• CTD rosette on ship deck
    Extended Ellett Line


Extended Ellett Line

Flow in the eastern subpolar North Atlantic is an important component of the global thermohaline circulation and thus has an important role in regulating climate. Around 90 % of the upper ocean inflow to the Nordic Seas passes between Iceland and Scotland, whilst ~50 % of the cold dense outflow returns through the same area. The Extended Ellett Line (EEL) is a standard hydrographic section between Scotland and Iceland designed to monitor these critical flows. 

The Extended Ellett Line was started in 1975 by Dave Ellett, a physical oceanographer at SAMS. Until 1996 effort focused on the Rockall Trough portion of the section often with several occupations each year. Since 1996 the section has been extended to Iceland with regular measurement of nutrients and oxygen in addition to temperature and salinity. Although the predominant aim of the Extended Ellett Line is to monitor the physical and chemical oceanography of the region, the annual cruises provide a platform for additional science as well as training for the next generation of marine scientists and engineers.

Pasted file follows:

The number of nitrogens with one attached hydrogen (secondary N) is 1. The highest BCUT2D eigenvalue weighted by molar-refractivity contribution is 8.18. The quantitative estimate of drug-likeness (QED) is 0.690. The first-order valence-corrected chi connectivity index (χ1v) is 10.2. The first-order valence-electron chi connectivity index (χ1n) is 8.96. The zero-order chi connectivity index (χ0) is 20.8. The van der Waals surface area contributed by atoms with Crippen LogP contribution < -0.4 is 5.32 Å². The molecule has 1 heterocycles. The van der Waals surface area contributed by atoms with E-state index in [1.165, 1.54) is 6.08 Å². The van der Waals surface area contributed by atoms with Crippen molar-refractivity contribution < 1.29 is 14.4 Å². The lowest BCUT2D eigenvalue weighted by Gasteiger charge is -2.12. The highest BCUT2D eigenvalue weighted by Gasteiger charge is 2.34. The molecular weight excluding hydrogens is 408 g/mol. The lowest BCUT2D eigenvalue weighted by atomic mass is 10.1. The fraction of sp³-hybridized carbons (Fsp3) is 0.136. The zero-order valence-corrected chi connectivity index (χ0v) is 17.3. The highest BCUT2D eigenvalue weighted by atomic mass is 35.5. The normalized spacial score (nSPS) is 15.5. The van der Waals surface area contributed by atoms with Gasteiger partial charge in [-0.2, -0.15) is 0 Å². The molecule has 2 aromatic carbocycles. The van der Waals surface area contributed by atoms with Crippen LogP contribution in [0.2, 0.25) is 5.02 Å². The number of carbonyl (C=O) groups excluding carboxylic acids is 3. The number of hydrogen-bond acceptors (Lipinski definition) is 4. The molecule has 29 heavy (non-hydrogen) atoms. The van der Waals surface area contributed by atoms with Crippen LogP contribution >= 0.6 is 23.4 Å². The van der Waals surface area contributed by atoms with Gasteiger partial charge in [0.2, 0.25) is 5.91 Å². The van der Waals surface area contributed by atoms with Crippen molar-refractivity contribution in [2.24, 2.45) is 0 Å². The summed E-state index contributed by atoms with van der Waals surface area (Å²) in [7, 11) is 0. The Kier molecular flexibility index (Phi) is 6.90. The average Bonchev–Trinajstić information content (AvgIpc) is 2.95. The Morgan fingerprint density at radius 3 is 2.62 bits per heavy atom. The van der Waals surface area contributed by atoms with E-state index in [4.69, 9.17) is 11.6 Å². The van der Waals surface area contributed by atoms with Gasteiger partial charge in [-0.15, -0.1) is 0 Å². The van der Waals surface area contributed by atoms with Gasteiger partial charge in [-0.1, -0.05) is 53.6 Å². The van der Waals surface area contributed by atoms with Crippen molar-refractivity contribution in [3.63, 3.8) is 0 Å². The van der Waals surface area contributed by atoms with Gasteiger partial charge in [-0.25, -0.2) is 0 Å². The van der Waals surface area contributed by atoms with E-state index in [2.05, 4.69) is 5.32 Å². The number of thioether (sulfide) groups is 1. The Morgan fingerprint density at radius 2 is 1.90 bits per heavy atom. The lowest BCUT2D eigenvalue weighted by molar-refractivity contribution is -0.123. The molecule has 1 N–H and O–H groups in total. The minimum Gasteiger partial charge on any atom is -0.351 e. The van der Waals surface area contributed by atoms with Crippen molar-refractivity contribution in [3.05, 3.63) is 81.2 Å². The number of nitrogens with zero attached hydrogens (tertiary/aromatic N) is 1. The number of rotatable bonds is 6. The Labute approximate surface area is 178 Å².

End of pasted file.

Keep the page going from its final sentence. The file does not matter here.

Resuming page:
Whilst research cruises enable a wide range of parameters to be measured, they are naturally biased towards the summer months when the weather in the region tends to be better. To address this, SAMS has been using an autonomous Seaglider to sample along the Extended Ellett Line transect during the under-sampled autumn, winter and spring months. This provides valuable data to supplement that obtained from the annual cruises.